Skipper Richard Staple insisted the USA had gained valuable experience in their 210-run Champions Trophy defeat by New Zealand at The Oval.
"If I say we weren't nervous, I'd be lying. But once we got the feel of it we were OK.
"We met our expectations and I thought we did reasonably well under the circumstances," Staple commented.
"It was always going to be tough chasing 347, but our guys went out and did their best."
Staple's side competed well in the field until an unbroken stand of 136 in eight overs between Nathan Astle (145 not out) and Craig McMillan (64) pushed New Zealand's total out of reach.
"We wanted to come out and play hard and well. I thought, for the most part, we did that.
"But we were a bowler short, and that made it hard to contain guys who were already settled," he said.
The USA have an even tougher task facing them in their second game when they face Australia, the world's top ranked one-day side.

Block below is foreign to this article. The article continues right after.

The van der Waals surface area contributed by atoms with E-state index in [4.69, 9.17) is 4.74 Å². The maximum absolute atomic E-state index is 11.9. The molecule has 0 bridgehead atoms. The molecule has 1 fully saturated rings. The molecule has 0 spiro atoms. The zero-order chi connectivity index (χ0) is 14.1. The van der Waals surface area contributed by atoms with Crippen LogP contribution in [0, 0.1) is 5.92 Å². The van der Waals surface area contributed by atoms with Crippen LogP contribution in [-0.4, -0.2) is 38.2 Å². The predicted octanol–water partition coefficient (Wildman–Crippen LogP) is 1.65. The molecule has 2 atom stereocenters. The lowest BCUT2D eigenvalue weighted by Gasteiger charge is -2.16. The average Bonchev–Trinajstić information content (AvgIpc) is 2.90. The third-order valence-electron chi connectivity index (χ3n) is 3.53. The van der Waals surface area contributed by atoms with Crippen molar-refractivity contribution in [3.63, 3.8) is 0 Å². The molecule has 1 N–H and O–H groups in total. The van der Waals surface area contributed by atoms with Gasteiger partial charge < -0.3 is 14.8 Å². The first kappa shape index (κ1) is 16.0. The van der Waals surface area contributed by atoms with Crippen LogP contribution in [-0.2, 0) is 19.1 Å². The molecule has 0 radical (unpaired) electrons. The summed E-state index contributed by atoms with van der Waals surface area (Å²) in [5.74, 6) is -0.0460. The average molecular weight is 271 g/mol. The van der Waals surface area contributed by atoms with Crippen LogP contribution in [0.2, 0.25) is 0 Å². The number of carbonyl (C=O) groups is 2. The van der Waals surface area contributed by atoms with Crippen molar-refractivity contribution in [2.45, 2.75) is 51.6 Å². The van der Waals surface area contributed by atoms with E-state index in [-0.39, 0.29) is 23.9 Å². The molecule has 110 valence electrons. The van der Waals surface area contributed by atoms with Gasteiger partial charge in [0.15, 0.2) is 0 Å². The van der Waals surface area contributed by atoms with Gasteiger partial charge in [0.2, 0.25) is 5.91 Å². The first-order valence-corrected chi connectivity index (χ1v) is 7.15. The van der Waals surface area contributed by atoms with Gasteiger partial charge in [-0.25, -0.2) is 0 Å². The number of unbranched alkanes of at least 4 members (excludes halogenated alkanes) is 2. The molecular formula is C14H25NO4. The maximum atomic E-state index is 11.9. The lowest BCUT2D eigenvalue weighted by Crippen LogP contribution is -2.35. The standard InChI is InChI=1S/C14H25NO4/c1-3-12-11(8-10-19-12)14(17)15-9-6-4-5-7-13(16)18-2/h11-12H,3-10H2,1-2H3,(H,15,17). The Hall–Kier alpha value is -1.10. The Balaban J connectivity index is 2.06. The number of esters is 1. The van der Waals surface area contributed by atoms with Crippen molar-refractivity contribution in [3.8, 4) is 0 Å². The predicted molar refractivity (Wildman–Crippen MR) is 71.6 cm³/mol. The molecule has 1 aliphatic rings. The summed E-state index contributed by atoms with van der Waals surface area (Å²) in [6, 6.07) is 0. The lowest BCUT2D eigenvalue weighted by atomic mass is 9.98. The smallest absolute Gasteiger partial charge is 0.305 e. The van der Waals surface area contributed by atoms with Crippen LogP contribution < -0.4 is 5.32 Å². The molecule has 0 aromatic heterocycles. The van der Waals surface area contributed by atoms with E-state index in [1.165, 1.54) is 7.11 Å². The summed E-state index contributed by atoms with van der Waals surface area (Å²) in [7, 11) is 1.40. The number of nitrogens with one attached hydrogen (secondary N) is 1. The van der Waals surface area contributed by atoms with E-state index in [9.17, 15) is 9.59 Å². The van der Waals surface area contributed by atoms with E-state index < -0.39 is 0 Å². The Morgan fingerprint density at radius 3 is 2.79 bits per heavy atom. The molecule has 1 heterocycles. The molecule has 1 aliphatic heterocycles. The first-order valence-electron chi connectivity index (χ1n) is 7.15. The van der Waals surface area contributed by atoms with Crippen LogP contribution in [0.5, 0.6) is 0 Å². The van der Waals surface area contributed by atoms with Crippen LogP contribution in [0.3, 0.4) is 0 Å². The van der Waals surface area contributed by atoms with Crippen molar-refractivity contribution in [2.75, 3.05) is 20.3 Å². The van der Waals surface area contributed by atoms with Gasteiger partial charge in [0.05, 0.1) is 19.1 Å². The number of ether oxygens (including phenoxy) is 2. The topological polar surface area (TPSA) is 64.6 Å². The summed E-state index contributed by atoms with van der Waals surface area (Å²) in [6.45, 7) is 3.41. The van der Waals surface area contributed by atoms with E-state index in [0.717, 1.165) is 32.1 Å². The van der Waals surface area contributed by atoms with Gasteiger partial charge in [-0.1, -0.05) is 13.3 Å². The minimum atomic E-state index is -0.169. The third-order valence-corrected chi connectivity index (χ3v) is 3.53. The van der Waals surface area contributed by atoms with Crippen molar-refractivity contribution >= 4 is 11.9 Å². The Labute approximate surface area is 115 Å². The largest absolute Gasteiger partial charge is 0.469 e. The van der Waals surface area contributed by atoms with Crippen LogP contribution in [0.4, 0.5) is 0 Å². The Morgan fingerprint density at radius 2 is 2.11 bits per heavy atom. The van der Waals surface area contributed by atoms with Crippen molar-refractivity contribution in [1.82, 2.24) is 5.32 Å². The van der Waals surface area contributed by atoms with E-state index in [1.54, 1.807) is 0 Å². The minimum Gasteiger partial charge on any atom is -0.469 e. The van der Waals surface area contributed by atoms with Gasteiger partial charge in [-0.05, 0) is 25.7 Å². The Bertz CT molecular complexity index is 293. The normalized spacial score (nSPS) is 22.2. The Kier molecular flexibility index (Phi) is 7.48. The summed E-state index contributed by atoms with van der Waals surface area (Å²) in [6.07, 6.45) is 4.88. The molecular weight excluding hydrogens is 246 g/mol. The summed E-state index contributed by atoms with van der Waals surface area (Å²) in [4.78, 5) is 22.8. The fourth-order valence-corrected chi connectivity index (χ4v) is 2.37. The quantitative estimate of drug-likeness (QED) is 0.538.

The USA could only muster 137 all out in reply
"Against Australia it will obviously be a real challenge but it's something we have to do and give it our best.
"It will be a daunting match as they are the champions and they are playing great cricket right now," he said.
"It's going to be tough, but we'll do the best we can and come out on a positive note.
Staple hopes that by competing in such a prestigious competition, the team will help raise cricket's profile in his country.
"Soccer started off in a similar light. America were beaten by top teams, but now they are ranked in the world's top 10.
"I'm sure America understands we are getting our feet wet in the international arena and they'll need to be patient with us."